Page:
Is ecumenical Buddhism realistic?

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Is ecumenical Buddhism realistic?

Postby Indrajala » Mon Dec 19, 2011 1:01 pm

This afternoon I attended the first day of the Dalai Lama's teachings here in Dharamsala, India. Around town it is mostly maroon robed monks and nuns, but I've seen a few Chinese monastics and a handful of Theravada monks as well.

It got me thinking about ecumenical Buddhism. Presumably, everyone is there to get the tantric empowerment that will be conveyed on the third day. Whether they'll practice what they receive or not, I do not know. Still, it is nice to see people from various backgrounds engaging in what would be non-traditional practices, potentially quite alien to their own native traditions.

However, I wonder if ecumenical Buddhism on an institutional level is really realistic or not in our present day. By this I mean not just individuals doing their own things, but institutions with very long histories, and in most cases different canonical languages, actually mutually exchanging practices and texts.

There are obviously some problems that come to mind. For example, Theravada and every other living Buddhist tradition have two different visions of what buddhahood entails, and Theravada's goal of arhatship is seen as inferior and undesirable by Mahāyāna. There is also the fact that consort practices, whether visualized or put into actual practice, are probably going to be rejected by non-Tibetan Buddhist institutions.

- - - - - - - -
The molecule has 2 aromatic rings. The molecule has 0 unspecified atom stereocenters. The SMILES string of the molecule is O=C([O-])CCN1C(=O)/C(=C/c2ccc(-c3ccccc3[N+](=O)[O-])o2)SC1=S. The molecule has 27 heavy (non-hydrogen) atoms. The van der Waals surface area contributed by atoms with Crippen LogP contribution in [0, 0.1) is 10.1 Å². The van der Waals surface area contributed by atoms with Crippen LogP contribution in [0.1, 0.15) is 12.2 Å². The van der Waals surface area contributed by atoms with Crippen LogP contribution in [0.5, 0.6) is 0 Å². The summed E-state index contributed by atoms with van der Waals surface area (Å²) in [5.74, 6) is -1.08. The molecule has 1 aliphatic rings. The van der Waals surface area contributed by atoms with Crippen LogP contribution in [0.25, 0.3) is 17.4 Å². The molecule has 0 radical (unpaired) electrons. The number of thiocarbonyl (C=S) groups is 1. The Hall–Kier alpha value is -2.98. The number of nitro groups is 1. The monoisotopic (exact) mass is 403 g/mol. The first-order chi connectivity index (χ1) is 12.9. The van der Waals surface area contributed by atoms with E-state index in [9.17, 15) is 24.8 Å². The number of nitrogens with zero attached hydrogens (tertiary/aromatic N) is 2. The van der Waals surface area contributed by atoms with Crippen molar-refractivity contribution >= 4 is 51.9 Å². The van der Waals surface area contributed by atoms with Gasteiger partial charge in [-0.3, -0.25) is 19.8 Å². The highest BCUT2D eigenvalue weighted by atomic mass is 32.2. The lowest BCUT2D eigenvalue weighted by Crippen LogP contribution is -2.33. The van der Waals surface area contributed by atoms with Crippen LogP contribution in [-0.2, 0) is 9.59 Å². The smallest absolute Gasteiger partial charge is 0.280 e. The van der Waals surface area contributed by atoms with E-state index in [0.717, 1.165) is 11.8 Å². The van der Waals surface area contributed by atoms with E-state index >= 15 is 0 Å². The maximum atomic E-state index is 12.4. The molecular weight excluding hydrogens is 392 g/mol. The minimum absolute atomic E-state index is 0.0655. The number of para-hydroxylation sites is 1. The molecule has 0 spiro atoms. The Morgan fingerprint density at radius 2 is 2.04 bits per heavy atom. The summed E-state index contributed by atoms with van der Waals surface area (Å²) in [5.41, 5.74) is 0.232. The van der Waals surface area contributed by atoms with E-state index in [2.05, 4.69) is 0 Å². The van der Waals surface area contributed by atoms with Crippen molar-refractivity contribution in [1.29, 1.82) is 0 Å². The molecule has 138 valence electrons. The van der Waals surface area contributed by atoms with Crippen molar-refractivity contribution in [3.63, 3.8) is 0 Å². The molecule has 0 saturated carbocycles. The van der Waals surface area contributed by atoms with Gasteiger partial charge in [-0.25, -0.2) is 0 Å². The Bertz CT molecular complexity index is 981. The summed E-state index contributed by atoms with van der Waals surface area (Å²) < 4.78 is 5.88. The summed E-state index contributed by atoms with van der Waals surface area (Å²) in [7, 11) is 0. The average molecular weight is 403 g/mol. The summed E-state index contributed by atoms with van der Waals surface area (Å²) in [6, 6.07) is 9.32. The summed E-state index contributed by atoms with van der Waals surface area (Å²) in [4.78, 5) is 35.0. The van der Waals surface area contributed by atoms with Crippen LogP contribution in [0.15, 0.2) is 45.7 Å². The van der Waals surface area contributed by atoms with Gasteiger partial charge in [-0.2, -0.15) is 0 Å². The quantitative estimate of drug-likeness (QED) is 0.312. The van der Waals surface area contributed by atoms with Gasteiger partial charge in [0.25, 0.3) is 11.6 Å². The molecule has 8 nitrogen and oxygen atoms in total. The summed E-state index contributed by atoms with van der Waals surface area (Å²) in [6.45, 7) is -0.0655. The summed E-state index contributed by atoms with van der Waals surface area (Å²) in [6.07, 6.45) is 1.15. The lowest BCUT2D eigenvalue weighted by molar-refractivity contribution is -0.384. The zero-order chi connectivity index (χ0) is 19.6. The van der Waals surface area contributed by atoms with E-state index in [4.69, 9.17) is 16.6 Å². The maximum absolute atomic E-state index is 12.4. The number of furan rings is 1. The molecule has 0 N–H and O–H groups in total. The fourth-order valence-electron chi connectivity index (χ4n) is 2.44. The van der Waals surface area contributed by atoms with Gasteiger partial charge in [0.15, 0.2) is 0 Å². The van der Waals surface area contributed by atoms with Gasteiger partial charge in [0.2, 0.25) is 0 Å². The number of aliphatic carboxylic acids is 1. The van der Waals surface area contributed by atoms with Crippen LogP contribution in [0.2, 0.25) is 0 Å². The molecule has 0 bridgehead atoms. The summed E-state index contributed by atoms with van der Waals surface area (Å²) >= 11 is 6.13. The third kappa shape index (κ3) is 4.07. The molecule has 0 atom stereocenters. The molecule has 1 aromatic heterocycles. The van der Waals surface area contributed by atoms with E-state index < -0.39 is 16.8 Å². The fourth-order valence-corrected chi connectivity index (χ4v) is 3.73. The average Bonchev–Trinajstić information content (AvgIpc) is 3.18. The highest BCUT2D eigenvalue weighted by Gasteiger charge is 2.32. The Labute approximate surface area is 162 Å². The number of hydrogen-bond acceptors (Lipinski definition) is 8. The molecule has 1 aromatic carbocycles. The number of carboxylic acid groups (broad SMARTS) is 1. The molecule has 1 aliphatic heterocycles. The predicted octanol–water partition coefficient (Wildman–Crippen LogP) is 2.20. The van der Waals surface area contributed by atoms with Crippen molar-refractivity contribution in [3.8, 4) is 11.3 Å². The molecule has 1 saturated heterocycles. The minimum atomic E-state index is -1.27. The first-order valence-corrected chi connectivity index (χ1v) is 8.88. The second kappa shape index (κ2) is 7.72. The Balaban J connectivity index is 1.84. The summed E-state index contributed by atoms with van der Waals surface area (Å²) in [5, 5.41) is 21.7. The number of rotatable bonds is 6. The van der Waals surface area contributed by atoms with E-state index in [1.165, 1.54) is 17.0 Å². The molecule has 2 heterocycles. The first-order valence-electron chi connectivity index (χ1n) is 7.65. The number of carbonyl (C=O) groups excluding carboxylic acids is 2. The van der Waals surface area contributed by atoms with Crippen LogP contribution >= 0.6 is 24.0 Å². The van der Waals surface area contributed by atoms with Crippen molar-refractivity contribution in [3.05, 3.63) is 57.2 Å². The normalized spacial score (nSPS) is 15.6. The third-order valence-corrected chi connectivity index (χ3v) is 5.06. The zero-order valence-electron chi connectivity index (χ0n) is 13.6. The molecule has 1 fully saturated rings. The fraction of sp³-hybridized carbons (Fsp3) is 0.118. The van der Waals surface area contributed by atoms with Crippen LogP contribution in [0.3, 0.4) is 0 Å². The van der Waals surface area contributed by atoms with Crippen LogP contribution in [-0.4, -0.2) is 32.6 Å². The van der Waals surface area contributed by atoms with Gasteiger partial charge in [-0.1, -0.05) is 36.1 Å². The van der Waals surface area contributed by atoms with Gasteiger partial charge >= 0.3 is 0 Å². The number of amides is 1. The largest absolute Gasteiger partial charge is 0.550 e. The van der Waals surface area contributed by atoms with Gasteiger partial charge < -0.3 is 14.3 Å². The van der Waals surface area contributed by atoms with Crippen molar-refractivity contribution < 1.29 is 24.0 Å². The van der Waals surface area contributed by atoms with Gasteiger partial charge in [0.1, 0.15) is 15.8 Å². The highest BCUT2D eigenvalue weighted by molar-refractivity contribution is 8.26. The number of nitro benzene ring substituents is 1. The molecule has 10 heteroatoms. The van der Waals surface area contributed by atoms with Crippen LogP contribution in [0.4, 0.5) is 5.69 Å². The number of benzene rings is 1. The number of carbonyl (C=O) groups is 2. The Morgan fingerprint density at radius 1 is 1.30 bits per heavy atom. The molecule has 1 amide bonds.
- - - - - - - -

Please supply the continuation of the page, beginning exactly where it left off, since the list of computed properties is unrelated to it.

But there are still potential advantages. Perhaps some of Nāgārjuna's works that are only extant in the Chinese canon might be made use of in Tibetan Buddhist circles. Maybe the Pali canon might heavily influence the direction of East Asian Buddhism, which it presumably already is doing (Chan and Zen masters quoting the Pali canon when discussing traditional ideas for example).

I wonder though if such ecumenical Buddhism will only be realistic in historically non-Buddhist cultures where things are still fresh and malleable. Over this century, much of the world's Buddhist canons will collectively be rendered in English -- everything including Pali, Sanskrit, Tibetan and Chinese, as well as the texts from other languages like Japanese and Mongolian. The projects to do this are all under way already. That will be an unprecedented development in Buddhist history, and will probably influence a lot of western Buddhism towards an ecumenical flavour.
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Re: Is ecumenical Buddhism realistic?

Postby Dechen Norbu » Tue Dec 20, 2011 1:40 am

When two philosophers agree, one of them is not a philosopher. When two saints disagree, one of them is not a saint. ;)
If we have many saints, perhaps.
If we have many philosophers, hardly.

On a more serious note, I don't see many advantages in ecumenism. I'm afraid most traditions may lose what makes them tick, what makes them adequate to certain practitioners and not others, and Buddhism ends up becoming a sort of watered down version of the original traditions of little use especially to intermediate/advanced practitioners. It will be a more politically correct Buddhism. Easier for the masses to digest, but with less overall value, I think.